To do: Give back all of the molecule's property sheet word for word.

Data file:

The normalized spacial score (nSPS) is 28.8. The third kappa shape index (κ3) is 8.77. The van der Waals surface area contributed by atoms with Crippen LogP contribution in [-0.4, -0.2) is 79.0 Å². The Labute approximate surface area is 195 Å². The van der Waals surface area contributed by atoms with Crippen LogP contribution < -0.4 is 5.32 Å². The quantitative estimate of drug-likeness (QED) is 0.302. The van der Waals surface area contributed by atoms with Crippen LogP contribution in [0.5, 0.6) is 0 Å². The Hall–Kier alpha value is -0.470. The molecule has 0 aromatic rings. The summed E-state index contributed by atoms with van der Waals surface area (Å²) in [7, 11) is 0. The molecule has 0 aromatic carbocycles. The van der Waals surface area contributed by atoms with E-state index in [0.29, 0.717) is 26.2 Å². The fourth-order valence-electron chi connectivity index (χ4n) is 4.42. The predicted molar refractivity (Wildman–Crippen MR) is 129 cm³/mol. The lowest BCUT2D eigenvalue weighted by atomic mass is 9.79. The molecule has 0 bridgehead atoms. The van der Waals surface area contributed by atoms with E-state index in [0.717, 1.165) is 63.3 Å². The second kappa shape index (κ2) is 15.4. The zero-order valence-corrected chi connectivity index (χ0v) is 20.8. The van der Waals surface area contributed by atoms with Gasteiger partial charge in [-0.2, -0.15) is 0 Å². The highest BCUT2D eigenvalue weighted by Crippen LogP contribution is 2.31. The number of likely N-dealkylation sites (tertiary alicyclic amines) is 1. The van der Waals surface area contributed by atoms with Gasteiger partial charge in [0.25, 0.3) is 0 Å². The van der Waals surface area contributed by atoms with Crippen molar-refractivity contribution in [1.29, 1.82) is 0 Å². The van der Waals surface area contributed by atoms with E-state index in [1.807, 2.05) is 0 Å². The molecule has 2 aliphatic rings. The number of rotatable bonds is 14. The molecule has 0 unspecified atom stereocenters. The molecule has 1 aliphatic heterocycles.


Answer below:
The normalized spacial score (nSPS) is 28.8. The third kappa shape index (κ3) is 8.77. The van der Waals surface area contributed by atoms with Crippen LogP contribution in [-0.4, -0.2) is 79.0 Å². The Labute approximate surface area is 195 Å². The van der Waals surface area contributed by atoms with Crippen LogP contribution < -0.4 is 5.32 Å². The quantitative estimate of drug-likeness (QED) is 0.302. The van der Waals surface area contributed by atoms with Crippen LogP contribution in [0.5, 0.6) is 0 Å². The Hall–Kier alpha value is -0.470. The molecule has 0 aromatic rings. The summed E-state index contributed by atoms with van der Waals surface area (Å²) in [7, 11) is 0. The molecule has 0 aromatic carbocycles. The van der Waals surface area contributed by atoms with E-state index in [0.29, 0.717) is 26.2 Å². The fourth-order valence-electron chi connectivity index (χ4n) is 4.42. The predicted molar refractivity (Wildman–Crippen MR) is 129 cm³/mol. The lowest BCUT2D eigenvalue weighted by atomic mass is 9.79. The molecule has 0 bridgehead atoms. The van der Waals surface area contributed by atoms with E-state index in [0.717, 1.165) is 63.3 Å². The second kappa shape index (κ2) is 15.4. The zero-order valence-corrected chi connectivity index (χ0v) is 20.8. The van der Waals surface area contributed by atoms with Gasteiger partial charge in [-0.2, -0.15) is 0 Å². The highest BCUT2D eigenvalue weighted by Crippen LogP contribution is 2.31. The number of likely N-dealkylation sites (tertiary alicyclic amines) is 1. The van der Waals surface area contributed by atoms with Gasteiger partial charge in [0.25, 0.3) is 0 Å². The van der Waals surface area contributed by atoms with Crippen molar-refractivity contribution in [1.29, 1.82) is 0 Å². The van der Waals surface area contributed by atoms with E-state index in [1.807, 2.05) is 0 Å². The molecule has 2 aliphatic rings. The number of rotatable bonds is 14. The molecule has 0 unspecified atom stereocenters. The molecule has 1 aliphatic heterocycles.